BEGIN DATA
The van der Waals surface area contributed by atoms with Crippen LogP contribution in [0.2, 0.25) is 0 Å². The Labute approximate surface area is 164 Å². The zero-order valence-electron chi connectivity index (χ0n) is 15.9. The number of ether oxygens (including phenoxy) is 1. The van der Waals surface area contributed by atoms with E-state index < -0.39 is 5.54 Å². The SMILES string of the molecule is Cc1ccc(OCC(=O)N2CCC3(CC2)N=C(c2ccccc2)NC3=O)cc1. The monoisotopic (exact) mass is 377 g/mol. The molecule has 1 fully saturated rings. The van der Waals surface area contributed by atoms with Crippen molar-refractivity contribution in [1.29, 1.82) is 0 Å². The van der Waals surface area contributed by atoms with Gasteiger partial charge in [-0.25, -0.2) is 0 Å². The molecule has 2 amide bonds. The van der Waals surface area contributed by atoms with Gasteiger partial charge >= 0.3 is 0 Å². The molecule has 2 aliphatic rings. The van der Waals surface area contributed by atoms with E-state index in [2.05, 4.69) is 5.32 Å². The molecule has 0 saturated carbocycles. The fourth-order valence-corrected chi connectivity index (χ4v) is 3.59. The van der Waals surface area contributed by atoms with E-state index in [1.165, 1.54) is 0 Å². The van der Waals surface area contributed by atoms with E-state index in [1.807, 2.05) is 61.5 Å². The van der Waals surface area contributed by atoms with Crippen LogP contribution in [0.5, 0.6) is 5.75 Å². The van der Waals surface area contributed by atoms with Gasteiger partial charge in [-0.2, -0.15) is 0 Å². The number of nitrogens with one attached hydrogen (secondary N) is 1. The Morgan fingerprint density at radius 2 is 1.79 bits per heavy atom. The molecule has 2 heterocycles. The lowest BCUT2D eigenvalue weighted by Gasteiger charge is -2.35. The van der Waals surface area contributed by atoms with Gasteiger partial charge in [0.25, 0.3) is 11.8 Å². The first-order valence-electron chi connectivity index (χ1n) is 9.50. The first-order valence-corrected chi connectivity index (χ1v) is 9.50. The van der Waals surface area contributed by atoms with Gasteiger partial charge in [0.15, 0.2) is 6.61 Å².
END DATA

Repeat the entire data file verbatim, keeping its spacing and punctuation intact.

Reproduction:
The van der Waals surface area contributed by atoms with Crippen LogP contribution in [0.2, 0.25) is 0 Å². The Labute approximate surface area is 164 Å². The zero-order valence-electron chi connectivity index (χ0n) is 15.9. The number of ether oxygens (including phenoxy) is 1. The van der Waals surface area contributed by atoms with E-state index < -0.39 is 5.54 Å². The SMILES string of the molecule is Cc1ccc(OCC(=O)N2CCC3(CC2)N=C(c2ccccc2)NC3=O)cc1. The monoisotopic (exact) mass is 377 g/mol. The molecule has 1 fully saturated rings. The van der Waals surface area contributed by atoms with Crippen molar-refractivity contribution in [1.29, 1.82) is 0 Å². The van der Waals surface area contributed by atoms with Gasteiger partial charge in [-0.25, -0.2) is 0 Å². The molecule has 2 amide bonds. The van der Waals surface area contributed by atoms with Gasteiger partial charge >= 0.3 is 0 Å². The molecule has 2 aliphatic rings. The van der Waals surface area contributed by atoms with E-state index in [2.05, 4.69) is 5.32 Å². The molecule has 0 saturated carbocycles. The fourth-order valence-corrected chi connectivity index (χ4v) is 3.59. The van der Waals surface area contributed by atoms with E-state index in [1.165, 1.54) is 0 Å². The van der Waals surface area contributed by atoms with E-state index in [1.807, 2.05) is 61.5 Å². The van der Waals surface area contributed by atoms with Crippen LogP contribution in [0.5, 0.6) is 5.75 Å². The van der Waals surface area contributed by atoms with Gasteiger partial charge in [-0.2, -0.15) is 0 Å². The number of nitrogens with one attached hydrogen (secondary N) is 1. The Morgan fingerprint density at radius 2 is 1.79 bits per heavy atom. The molecule has 2 heterocycles. The lowest BCUT2D eigenvalue weighted by Gasteiger charge is -2.35. The van der Waals surface area contributed by atoms with Gasteiger partial charge in [0.25, 0.3) is 11.8 Å². The first-order valence-electron chi connectivity index (χ1n) is 9.50. The first-order valence-corrected chi connectivity index (χ1v) is 9.50. The van der Waals surface area contributed by atoms with Gasteiger partial charge in [0.15, 0.2) is 6.61 Å².